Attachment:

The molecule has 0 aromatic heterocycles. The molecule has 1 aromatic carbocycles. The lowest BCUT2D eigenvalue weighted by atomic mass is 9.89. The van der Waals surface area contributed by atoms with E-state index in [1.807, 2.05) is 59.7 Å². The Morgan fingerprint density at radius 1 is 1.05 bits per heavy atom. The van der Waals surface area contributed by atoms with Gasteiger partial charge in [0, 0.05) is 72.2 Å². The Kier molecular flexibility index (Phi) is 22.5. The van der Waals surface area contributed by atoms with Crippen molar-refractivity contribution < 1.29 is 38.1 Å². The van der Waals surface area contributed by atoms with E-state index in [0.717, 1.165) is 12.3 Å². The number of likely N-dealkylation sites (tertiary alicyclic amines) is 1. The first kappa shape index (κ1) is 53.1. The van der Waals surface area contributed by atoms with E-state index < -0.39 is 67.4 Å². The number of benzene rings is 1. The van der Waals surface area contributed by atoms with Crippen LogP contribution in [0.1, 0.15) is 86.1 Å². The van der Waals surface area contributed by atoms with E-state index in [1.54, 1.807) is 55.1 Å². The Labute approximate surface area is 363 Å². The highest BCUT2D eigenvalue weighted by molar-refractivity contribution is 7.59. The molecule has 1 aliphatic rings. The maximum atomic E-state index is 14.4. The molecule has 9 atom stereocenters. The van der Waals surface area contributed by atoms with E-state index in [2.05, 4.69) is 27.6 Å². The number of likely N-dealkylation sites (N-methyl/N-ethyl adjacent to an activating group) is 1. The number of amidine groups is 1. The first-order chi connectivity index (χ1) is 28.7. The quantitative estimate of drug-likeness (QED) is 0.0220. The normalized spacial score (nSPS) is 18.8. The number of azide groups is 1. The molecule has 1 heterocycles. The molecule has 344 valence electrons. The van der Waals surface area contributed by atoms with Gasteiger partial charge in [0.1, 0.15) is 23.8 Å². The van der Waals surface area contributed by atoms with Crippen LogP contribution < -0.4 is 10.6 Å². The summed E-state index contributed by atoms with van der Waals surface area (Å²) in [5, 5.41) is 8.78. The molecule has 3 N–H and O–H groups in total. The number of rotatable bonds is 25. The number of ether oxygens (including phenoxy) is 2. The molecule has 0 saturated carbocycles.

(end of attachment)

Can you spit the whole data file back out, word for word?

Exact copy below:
The molecule has 0 aromatic heterocycles. The molecule has 1 aromatic carbocycles. The lowest BCUT2D eigenvalue weighted by atomic mass is 9.89. The van der Waals surface area contributed by atoms with E-state index in [1.807, 2.05) is 59.7 Å². The Morgan fingerprint density at radius 1 is 1.05 bits per heavy atom. The van der Waals surface area contributed by atoms with Gasteiger partial charge in [0, 0.05) is 72.2 Å². The Kier molecular flexibility index (Phi) is 22.5. The van der Waals surface area contributed by atoms with Crippen molar-refractivity contribution < 1.29 is 38.1 Å². The van der Waals surface area contributed by atoms with E-state index in [0.717, 1.165) is 12.3 Å². The number of likely N-dealkylation sites (tertiary alicyclic amines) is 1. The first kappa shape index (κ1) is 53.1. The van der Waals surface area contributed by atoms with E-state index < -0.39 is 67.4 Å². The number of benzene rings is 1. The van der Waals surface area contributed by atoms with Crippen LogP contribution in [0.1, 0.15) is 86.1 Å². The van der Waals surface area contributed by atoms with E-state index in [1.54, 1.807) is 55.1 Å². The Labute approximate surface area is 363 Å². The highest BCUT2D eigenvalue weighted by molar-refractivity contribution is 7.59. The molecule has 1 aliphatic rings. The maximum atomic E-state index is 14.4. The molecule has 9 atom stereocenters. The van der Waals surface area contributed by atoms with E-state index in [2.05, 4.69) is 27.6 Å². The number of likely N-dealkylation sites (N-methyl/N-ethyl adjacent to an activating group) is 1. The number of amidine groups is 1. The first-order chi connectivity index (χ1) is 28.7. The quantitative estimate of drug-likeness (QED) is 0.0220. The normalized spacial score (nSPS) is 18.8. The number of azide groups is 1. The molecule has 1 heterocycles. The molecule has 344 valence electrons. The van der Waals surface area contributed by atoms with Gasteiger partial charge in [0.1, 0.15) is 23.8 Å². The van der Waals surface area contributed by atoms with Crippen LogP contribution < -0.4 is 10.6 Å². The summed E-state index contributed by atoms with van der Waals surface area (Å²) in [5, 5.41) is 8.78. The molecule has 3 N–H and O–H groups in total. The number of rotatable bonds is 25. The number of ether oxygens (including phenoxy) is 2. The molecule has 0 saturated carbocycles.